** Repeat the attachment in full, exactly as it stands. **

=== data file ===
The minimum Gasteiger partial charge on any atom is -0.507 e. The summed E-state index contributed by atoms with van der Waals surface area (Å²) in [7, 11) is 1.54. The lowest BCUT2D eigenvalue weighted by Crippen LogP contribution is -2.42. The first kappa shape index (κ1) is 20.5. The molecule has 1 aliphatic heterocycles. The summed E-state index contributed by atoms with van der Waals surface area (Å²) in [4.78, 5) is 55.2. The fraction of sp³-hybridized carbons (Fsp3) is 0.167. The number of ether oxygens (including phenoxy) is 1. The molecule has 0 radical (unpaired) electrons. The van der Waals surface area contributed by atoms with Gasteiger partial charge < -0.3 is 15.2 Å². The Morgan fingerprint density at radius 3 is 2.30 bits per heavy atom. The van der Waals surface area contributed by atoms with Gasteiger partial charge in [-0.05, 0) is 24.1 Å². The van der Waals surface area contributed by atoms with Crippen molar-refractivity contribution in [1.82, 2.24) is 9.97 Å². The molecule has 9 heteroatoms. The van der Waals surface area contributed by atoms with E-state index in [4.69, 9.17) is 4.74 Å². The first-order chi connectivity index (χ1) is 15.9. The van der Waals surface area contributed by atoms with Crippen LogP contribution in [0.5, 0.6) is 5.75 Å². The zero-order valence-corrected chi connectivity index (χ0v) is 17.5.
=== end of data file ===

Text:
The minimum Gasteiger partial charge on any atom is -0.507 e. The summed E-state index contributed by atoms with van der Waals surface area (Å²) in [7, 11) is 1.54. The lowest BCUT2D eigenvalue weighted by Crippen LogP contribution is -2.42. The first kappa shape index (κ1) is 20.5. The molecule has 1 aliphatic heterocycles. The summed E-state index contributed by atoms with van der Waals surface area (Å²) in [4.78, 5) is 55.2. The fraction of sp³-hybridized carbons (Fsp3) is 0.167. The number of ether oxygens (including phenoxy) is 1. The molecule has 0 radical (unpaired) electrons. The van der Waals surface area contributed by atoms with Gasteiger partial charge < -0.3 is 15.2 Å². The Morgan fingerprint density at radius 3 is 2.30 bits per heavy atom. The van der Waals surface area contributed by atoms with Gasteiger partial charge in [-0.05, 0) is 24.1 Å². The van der Waals surface area contributed by atoms with Crippen molar-refractivity contribution in [1.82, 2.24) is 9.97 Å². The molecule has 9 heteroatoms. The van der Waals surface area contributed by atoms with E-state index in [4.69, 9.17) is 4.74 Å². The first-order chi connectivity index (χ1) is 15.9. The van der Waals surface area contributed by atoms with Crippen LogP contribution in [0.5, 0.6) is 5.75 Å². The zero-order valence-corrected chi connectivity index (χ0v) is 17.5.